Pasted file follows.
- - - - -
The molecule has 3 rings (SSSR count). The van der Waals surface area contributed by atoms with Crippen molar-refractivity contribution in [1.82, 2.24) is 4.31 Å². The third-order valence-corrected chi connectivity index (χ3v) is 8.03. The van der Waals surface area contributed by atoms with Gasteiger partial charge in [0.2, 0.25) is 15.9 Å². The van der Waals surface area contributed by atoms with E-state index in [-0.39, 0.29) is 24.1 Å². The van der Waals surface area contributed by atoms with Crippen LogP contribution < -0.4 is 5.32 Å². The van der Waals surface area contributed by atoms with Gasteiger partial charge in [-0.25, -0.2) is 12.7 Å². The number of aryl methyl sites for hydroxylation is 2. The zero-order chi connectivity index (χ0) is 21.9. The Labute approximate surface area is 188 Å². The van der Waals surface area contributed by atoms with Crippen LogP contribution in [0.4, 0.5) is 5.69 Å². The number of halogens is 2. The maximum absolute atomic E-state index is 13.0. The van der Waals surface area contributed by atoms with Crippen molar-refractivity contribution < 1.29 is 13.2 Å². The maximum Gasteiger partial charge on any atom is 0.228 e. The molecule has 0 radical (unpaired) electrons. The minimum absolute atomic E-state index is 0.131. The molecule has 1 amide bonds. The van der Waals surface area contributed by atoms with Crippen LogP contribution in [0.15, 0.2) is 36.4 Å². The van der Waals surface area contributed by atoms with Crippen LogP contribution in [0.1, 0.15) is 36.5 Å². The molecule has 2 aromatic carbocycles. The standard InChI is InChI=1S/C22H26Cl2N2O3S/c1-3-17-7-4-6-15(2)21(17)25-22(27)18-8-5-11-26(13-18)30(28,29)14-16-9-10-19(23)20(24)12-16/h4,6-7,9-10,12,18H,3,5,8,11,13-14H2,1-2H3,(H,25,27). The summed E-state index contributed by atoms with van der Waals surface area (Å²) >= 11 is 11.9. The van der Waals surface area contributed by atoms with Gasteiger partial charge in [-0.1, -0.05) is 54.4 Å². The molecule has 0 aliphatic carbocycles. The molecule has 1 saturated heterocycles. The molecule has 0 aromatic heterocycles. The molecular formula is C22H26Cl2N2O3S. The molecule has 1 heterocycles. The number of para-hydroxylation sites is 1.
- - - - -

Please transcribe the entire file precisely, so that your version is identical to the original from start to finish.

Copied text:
The molecule has 3 rings (SSSR count). The van der Waals surface area contributed by atoms with Crippen molar-refractivity contribution in [1.82, 2.24) is 4.31 Å². The third-order valence-corrected chi connectivity index (χ3v) is 8.03. The van der Waals surface area contributed by atoms with Gasteiger partial charge in [0.2, 0.25) is 15.9 Å². The van der Waals surface area contributed by atoms with E-state index in [-0.39, 0.29) is 24.1 Å². The van der Waals surface area contributed by atoms with Crippen LogP contribution < -0.4 is 5.32 Å². The van der Waals surface area contributed by atoms with Gasteiger partial charge in [-0.25, -0.2) is 12.7 Å². The number of aryl methyl sites for hydroxylation is 2. The zero-order chi connectivity index (χ0) is 21.9. The Labute approximate surface area is 188 Å². The van der Waals surface area contributed by atoms with Crippen LogP contribution in [0.4, 0.5) is 5.69 Å². The number of halogens is 2. The maximum absolute atomic E-state index is 13.0. The van der Waals surface area contributed by atoms with Crippen molar-refractivity contribution < 1.29 is 13.2 Å². The maximum Gasteiger partial charge on any atom is 0.228 e. The molecule has 0 radical (unpaired) electrons. The minimum absolute atomic E-state index is 0.131. The molecule has 1 amide bonds. The van der Waals surface area contributed by atoms with Crippen LogP contribution in [0.15, 0.2) is 36.4 Å². The van der Waals surface area contributed by atoms with Crippen LogP contribution in [0.1, 0.15) is 36.5 Å². The molecule has 2 aromatic carbocycles. The standard InChI is InChI=1S/C22H26Cl2N2O3S/c1-3-17-7-4-6-15(2)21(17)25-22(27)18-8-5-11-26(13-18)30(28,29)14-16-9-10-19(23)20(24)12-16/h4,6-7,9-10,12,18H,3,5,8,11,13-14H2,1-2H3,(H,25,27). The summed E-state index contributed by atoms with van der Waals surface area (Å²) >= 11 is 11.9. The van der Waals surface area contributed by atoms with Gasteiger partial charge in [-0.1, -0.05) is 54.4 Å². The molecule has 0 aliphatic carbocycles. The molecule has 1 saturated heterocycles. The molecule has 0 aromatic heterocycles. The molecular formula is C22H26Cl2N2O3S. The molecule has 1 heterocycles. The number of para-hydroxylation sites is 1.